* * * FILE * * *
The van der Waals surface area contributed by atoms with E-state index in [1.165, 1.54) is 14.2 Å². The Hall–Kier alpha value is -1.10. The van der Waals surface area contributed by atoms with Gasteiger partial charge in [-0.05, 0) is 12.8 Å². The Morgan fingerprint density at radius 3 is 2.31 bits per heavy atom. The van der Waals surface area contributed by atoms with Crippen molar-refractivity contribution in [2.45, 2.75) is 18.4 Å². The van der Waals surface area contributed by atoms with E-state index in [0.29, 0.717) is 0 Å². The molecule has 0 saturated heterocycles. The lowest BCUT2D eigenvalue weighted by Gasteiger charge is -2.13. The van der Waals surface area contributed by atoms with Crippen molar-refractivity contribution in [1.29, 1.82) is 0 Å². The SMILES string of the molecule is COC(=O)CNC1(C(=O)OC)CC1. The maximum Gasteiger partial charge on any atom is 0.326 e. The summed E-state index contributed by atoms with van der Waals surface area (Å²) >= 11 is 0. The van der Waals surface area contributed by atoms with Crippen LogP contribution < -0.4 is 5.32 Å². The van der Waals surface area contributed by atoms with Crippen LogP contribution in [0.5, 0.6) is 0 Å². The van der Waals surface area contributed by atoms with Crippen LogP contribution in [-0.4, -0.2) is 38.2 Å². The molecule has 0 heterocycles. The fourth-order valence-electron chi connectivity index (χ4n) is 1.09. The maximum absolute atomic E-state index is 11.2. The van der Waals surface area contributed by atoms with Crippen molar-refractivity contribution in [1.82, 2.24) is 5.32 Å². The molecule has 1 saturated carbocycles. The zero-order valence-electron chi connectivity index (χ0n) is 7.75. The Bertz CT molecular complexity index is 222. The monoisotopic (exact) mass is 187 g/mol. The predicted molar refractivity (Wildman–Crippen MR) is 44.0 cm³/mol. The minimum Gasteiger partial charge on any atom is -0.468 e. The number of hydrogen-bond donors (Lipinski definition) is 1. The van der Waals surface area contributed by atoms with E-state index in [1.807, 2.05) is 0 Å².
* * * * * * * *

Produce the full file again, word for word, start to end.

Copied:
The van der Waals surface area contributed by atoms with E-state index in [1.165, 1.54) is 14.2 Å². The Hall–Kier alpha value is -1.10. The van der Waals surface area contributed by atoms with Gasteiger partial charge in [-0.05, 0) is 12.8 Å². The Morgan fingerprint density at radius 3 is 2.31 bits per heavy atom. The van der Waals surface area contributed by atoms with Crippen molar-refractivity contribution in [2.45, 2.75) is 18.4 Å². The van der Waals surface area contributed by atoms with E-state index in [0.29, 0.717) is 0 Å². The molecule has 0 saturated heterocycles. The lowest BCUT2D eigenvalue weighted by Gasteiger charge is -2.13. The van der Waals surface area contributed by atoms with Crippen molar-refractivity contribution in [1.29, 1.82) is 0 Å². The SMILES string of the molecule is COC(=O)CNC1(C(=O)OC)CC1. The maximum Gasteiger partial charge on any atom is 0.326 e. The summed E-state index contributed by atoms with van der Waals surface area (Å²) >= 11 is 0. The van der Waals surface area contributed by atoms with Crippen LogP contribution < -0.4 is 5.32 Å². The van der Waals surface area contributed by atoms with Crippen LogP contribution in [0.5, 0.6) is 0 Å². The van der Waals surface area contributed by atoms with Crippen LogP contribution in [-0.4, -0.2) is 38.2 Å². The molecule has 0 heterocycles. The fourth-order valence-electron chi connectivity index (χ4n) is 1.09. The maximum absolute atomic E-state index is 11.2. The van der Waals surface area contributed by atoms with Crippen molar-refractivity contribution in [1.82, 2.24) is 5.32 Å². The molecule has 1 saturated carbocycles. The zero-order valence-electron chi connectivity index (χ0n) is 7.75. The Bertz CT molecular complexity index is 222. The monoisotopic (exact) mass is 187 g/mol. The predicted molar refractivity (Wildman–Crippen MR) is 44.0 cm³/mol. The minimum Gasteiger partial charge on any atom is -0.468 e. The number of hydrogen-bond donors (Lipinski definition) is 1. The van der Waals surface area contributed by atoms with E-state index in [1.807, 2.05) is 0 Å².